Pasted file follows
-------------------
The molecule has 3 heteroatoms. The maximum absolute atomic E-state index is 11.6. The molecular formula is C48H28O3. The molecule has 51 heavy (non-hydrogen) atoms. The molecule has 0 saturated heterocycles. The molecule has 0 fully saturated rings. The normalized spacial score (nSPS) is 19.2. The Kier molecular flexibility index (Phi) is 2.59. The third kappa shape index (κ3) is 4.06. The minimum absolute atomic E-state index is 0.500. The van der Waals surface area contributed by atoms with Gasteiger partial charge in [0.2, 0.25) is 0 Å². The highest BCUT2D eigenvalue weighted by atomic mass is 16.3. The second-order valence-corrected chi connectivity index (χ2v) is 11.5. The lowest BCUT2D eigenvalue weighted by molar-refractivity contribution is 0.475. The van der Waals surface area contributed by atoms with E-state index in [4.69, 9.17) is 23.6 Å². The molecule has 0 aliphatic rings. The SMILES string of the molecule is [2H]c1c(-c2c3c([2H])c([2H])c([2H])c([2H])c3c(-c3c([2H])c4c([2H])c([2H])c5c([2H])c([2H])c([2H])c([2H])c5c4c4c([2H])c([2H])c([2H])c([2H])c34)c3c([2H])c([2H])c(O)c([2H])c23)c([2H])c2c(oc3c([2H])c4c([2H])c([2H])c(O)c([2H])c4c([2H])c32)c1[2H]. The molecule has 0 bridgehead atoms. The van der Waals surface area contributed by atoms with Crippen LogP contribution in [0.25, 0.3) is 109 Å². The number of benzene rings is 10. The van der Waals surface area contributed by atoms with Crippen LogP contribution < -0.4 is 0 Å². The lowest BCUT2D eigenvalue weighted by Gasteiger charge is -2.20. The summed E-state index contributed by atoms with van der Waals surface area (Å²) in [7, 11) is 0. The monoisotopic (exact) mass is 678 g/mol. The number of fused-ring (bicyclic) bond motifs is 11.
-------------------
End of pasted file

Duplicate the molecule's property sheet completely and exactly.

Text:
The molecule has 3 heteroatoms. The maximum absolute atomic E-state index is 11.6. The molecular formula is C48H28O3. The molecule has 51 heavy (non-hydrogen) atoms. The molecule has 0 saturated heterocycles. The molecule has 0 fully saturated rings. The normalized spacial score (nSPS) is 19.2. The Kier molecular flexibility index (Phi) is 2.59. The third kappa shape index (κ3) is 4.06. The minimum absolute atomic E-state index is 0.500. The van der Waals surface area contributed by atoms with Gasteiger partial charge in [0.2, 0.25) is 0 Å². The highest BCUT2D eigenvalue weighted by atomic mass is 16.3. The second-order valence-corrected chi connectivity index (χ2v) is 11.5. The lowest BCUT2D eigenvalue weighted by molar-refractivity contribution is 0.475. The van der Waals surface area contributed by atoms with E-state index in [4.69, 9.17) is 23.6 Å². The molecule has 0 aliphatic rings. The SMILES string of the molecule is [2H]c1c(-c2c3c([2H])c([2H])c([2H])c([2H])c3c(-c3c([2H])c4c([2H])c([2H])c5c([2H])c([2H])c([2H])c([2H])c5c4c4c([2H])c([2H])c([2H])c([2H])c34)c3c([2H])c([2H])c(O)c([2H])c23)c([2H])c2c(oc3c([2H])c4c([2H])c([2H])c(O)c([2H])c4c([2H])c32)c1[2H]. The molecule has 0 bridgehead atoms. The van der Waals surface area contributed by atoms with Crippen LogP contribution in [0.25, 0.3) is 109 Å². The number of benzene rings is 10. The van der Waals surface area contributed by atoms with Crippen LogP contribution < -0.4 is 0 Å². The lowest BCUT2D eigenvalue weighted by Gasteiger charge is -2.20. The summed E-state index contributed by atoms with van der Waals surface area (Å²) in [7, 11) is 0. The monoisotopic (exact) mass is 678 g/mol. The number of fused-ring (bicyclic) bond motifs is 11.